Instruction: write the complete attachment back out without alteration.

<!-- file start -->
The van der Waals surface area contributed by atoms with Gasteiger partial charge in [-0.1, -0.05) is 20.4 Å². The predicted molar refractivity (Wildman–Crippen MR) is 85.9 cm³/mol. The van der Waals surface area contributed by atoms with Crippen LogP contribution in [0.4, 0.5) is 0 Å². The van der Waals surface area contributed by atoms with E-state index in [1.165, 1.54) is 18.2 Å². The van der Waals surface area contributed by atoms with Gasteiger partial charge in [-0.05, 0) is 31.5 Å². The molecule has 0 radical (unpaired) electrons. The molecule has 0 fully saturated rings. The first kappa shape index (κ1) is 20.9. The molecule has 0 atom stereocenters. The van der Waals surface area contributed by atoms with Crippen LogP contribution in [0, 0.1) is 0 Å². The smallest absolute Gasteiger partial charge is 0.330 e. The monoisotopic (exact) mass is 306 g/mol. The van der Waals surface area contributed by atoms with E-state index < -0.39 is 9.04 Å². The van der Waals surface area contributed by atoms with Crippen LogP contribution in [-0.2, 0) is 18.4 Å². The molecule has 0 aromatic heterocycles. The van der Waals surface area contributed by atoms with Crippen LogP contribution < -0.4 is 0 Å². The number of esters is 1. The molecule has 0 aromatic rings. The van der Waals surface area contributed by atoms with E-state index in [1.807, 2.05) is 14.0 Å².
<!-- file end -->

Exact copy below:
The van der Waals surface area contributed by atoms with Gasteiger partial charge in [-0.1, -0.05) is 20.4 Å². The predicted molar refractivity (Wildman–Crippen MR) is 85.9 cm³/mol. The van der Waals surface area contributed by atoms with Crippen LogP contribution in [0.4, 0.5) is 0 Å². The van der Waals surface area contributed by atoms with E-state index in [1.165, 1.54) is 18.2 Å². The van der Waals surface area contributed by atoms with Gasteiger partial charge in [-0.05, 0) is 31.5 Å². The molecule has 0 radical (unpaired) electrons. The molecule has 0 fully saturated rings. The first kappa shape index (κ1) is 20.9. The molecule has 0 atom stereocenters. The van der Waals surface area contributed by atoms with Crippen LogP contribution in [0, 0.1) is 0 Å². The smallest absolute Gasteiger partial charge is 0.330 e. The monoisotopic (exact) mass is 306 g/mol. The van der Waals surface area contributed by atoms with E-state index < -0.39 is 9.04 Å². The van der Waals surface area contributed by atoms with Crippen LogP contribution in [-0.2, 0) is 18.4 Å². The molecule has 0 aromatic heterocycles. The van der Waals surface area contributed by atoms with Crippen LogP contribution < -0.4 is 0 Å². The number of esters is 1. The molecule has 0 aromatic rings. The van der Waals surface area contributed by atoms with E-state index in [1.807, 2.05) is 14.0 Å².